Beach Slang: Teenage Fanclub


Beach Slang finds perfection in the sounds of adolescence

After 15 years of writing and playing with Philadelphia punk-rock favorites Weston, James Alex took a break to consider his next move. He went back to art school but never stopped writing songs. Two years ago, he showed one of his new tunes to bass player Ed McNulty and drummer JT Flexner at an impromptu jam session.

“The right-away-clicking-thing was unique,” says Alex. “There was no idea for a band. I just wanted to hang out with my friends and turn some songs into records. When we actually piled into a room and played together, we knew it deserved to be more.”

He called the band Beach Slang. Its visceral playing and the desperate honesty of the songs he wrote struck an immediate chord. In a year, the guys went from local favorites to an international touring unit. The title of their second album, A Loud Bash Of Teenage Feelings, sums up the band’s approach. “A British journalist asked me to describe the sound of the band. I said, ‘A loud bash of teenage feelings,’” says Alex. “As soon as I said it, I knew it was meant to stick. The teenage thing is a mash of optimism and angst, conviction and open-mindedness. It’s breaking rules, it’s freedom, finding your voice, being terrified, being heroic, falling in love, sneaking cigarettes. It’s glorious and a fucking mess. It’s perfect.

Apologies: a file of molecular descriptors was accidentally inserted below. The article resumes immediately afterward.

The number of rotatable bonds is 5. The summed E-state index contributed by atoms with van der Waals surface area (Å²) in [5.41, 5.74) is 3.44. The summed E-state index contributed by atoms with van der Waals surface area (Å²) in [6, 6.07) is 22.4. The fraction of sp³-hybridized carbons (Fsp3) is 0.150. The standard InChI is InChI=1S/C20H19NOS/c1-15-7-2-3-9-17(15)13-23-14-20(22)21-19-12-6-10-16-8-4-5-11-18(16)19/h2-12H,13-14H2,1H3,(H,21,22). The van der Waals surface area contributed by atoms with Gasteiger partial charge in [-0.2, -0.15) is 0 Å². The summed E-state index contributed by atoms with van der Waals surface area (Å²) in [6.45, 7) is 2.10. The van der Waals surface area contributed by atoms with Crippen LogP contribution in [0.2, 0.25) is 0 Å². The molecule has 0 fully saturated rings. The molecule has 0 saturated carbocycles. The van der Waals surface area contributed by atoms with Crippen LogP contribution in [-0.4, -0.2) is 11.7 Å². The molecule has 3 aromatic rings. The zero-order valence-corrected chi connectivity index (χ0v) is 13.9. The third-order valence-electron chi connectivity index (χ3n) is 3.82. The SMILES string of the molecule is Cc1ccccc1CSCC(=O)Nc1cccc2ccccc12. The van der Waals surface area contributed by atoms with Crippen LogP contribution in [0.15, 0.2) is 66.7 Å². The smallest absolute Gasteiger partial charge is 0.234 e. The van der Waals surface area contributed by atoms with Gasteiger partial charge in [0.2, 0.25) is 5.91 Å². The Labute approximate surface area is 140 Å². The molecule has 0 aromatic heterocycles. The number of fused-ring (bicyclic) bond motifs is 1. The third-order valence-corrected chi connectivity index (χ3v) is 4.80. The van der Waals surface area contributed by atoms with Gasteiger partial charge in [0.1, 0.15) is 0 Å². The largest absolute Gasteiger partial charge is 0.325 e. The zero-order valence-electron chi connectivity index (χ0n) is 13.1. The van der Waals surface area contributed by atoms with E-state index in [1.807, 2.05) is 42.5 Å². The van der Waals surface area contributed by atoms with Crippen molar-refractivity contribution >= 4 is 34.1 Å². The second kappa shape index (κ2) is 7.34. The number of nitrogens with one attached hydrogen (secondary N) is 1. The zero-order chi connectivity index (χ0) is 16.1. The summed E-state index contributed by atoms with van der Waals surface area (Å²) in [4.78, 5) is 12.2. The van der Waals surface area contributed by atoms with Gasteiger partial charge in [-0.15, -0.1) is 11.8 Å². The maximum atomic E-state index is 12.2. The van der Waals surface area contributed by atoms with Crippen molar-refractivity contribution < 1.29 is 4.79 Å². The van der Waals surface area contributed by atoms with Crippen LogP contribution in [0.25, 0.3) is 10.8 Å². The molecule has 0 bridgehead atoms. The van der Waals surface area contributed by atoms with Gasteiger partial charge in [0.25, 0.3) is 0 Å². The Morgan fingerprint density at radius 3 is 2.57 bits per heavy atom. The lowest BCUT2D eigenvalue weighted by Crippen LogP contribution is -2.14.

“I read this interview with Charles Thompson/Black Francis/Frank Black,” says Alex. “He said something about attacking the guitar and primal screaming until he had an ‘eargasm.’ That’s my approach—going at the thing until you have that weirdo moment that stops you. Then you know you’ve got something worth chasing. I make very few decisions with my head. They mostly just charge from the gut. There’s a reckless urgency that’s wildly necessary to what Beach Slang is.”

—j. poet